Xbox Series X and Series S
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The Xbox Series X and Xbox Series S are consoles developed by Microsoft and released on November 10, 2020. They are successors to the Xbox One and Microsoft's entry in the ninth generation of console gaming.
Why They Rock
- The new controller is almost identical to the Xbox One's, and adds a share button, uses USB-C for charging, and is backwards compatible with the Xbox One. The Xbox One controller is also fully compatible with the Series X/S for those that prefer it.
- The Series X supports 8K resolution and 120 FPS, and has an 8 core CPU and 12 TFLOP GPU that supports ray-tracing; this makes the Xbox Series X the most powerful console in the ninth generation.
- The Series S is considerably weaker in terms of graphical power, but it is an understandable sacrifice for a cheaper pricepoint.
- Extremely fast loading times thanks to the new SSD, especially on previous gen Xbox games. This is also helped by the Xbox Velocity Architecture, which significantly reduces loading times on games optimized for Series X|S.
- Very quiet cooling system. (Tip: If you have to put the Series X on its side, leave a good amount of space for each of the 3 vents, especially for the green one on top.
- Quick Resume, a new feature that allows players to switch between multiple games and apps at once without having to close them. Originally, you could just have 1 game and 1 app on at a time.
- It's backwards compatible with 39 original Xbox games, 568 Xbox 360 games, and almost every Xbox One game.
- With the RetroArch emulator, you can also run games for other systems, e.g. PlayStation 2.
- The Series X|S has a program called Smart Delivery, which is a program that allows games from the Xbox One to be upgraded to the Series X|S versions at no additional charge.
- The budget-oriented Series S is perfect those who don't mind not using discs. (Though this could be a problem for those who have lots of on disc Xbox One games and a limited budget.)
- Disappointing launch game lineup with a lack of system seller exclusives. However, this is mitigated with the amount of backwards compatible titles on offer.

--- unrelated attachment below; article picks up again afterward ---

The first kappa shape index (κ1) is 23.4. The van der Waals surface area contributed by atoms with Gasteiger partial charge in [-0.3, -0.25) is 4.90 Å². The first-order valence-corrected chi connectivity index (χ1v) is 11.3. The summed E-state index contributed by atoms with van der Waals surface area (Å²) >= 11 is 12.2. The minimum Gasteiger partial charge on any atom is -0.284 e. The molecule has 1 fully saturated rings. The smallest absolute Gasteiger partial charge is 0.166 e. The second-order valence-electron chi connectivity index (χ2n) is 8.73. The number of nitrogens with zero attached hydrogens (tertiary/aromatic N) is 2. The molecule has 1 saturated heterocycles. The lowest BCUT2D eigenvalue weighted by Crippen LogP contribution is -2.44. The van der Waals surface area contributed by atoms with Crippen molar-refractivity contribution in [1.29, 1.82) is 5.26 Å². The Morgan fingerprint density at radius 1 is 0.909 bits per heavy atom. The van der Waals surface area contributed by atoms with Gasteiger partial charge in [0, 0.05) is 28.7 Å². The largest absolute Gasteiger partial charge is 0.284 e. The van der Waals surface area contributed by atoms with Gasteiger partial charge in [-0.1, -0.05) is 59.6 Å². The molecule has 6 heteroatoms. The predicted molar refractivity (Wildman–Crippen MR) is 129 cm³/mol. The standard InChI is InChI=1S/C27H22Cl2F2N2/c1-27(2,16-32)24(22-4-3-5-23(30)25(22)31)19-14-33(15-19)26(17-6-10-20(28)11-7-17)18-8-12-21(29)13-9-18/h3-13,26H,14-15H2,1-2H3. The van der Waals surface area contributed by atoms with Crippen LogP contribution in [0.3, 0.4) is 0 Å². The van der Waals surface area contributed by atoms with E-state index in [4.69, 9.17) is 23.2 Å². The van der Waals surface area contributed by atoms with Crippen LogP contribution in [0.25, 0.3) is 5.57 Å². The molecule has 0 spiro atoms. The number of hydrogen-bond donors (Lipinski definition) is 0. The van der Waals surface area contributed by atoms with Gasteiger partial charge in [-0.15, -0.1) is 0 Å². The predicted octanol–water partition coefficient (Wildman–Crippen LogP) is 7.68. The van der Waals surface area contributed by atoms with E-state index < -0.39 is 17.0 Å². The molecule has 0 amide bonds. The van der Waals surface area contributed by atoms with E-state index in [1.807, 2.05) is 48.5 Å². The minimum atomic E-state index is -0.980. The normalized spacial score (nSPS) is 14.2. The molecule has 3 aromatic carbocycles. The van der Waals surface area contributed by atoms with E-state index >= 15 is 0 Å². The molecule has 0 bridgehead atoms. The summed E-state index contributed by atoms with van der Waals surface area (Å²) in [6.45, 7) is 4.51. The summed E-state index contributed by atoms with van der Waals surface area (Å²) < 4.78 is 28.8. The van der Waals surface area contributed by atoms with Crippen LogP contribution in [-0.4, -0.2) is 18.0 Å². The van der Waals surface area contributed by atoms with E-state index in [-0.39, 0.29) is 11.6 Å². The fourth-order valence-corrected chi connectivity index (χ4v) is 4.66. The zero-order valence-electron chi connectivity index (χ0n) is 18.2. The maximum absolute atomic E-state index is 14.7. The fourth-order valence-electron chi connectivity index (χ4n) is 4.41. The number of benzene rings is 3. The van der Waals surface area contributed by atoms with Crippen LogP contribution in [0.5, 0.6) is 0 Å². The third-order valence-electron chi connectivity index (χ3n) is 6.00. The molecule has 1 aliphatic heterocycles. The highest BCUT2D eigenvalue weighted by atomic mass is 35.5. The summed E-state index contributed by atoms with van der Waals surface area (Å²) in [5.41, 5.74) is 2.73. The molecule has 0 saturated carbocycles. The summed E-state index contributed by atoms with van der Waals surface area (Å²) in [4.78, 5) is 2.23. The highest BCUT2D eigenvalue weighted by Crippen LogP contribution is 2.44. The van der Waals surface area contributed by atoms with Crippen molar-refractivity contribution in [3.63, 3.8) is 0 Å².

- The Kinect and any games that use it aren't compatible. This is probably due to the fact that the head of Xbox, Phil Spencer, killed the Kinect add-on when he took control of the Xbox brand.
- The storage expansion cards are pretty expensive, costing almost as much as the Xbox Series S itself.
- 512 GB of storage is way too small and limited for the digital only Series S, especially considering the huge file size of most current-gen Xbox games, thus requiring the player to purchase a storage expansion card to expand the memory.
- Due to the Xbox Velocity Architecture, Series X|S games cannot be played on traditional external hard drives. They must be installed on the consoles' SSDs or the Seagate expansion card. To be fair, existing Xbox One games along with 360 games can still be played with external hard drives.
- Just like the PS5, the Series X and S have a huge scalping problem, with double the MSRP being a common price on Ebay and Amazon. However, because of that, Sony temporarily shut down production of the PS5 while Microsoft keeps cranking out the Series X and S.
- A few weeks before the official launch of the Series X and Series S, Microsoft released three fully-functioning refrigerators designed off the Series X, based off of the joke that the Series X looked a lot like a refrigerator.
- The first fridge was given to the rapper Snoop Dogg, who is an avid Xbox gamer.
- The second fridge was given to the YouTuber iJustine.
- The third fridge was given away via a Twitter contest.
- Much like the Xbox One S and X, the Series X|S has several Easter eggs placed around the console. For instance, 'Hello from Seattle' is written on one of the bases for the consoles, and a Master Chief logo is etched on their motherboards.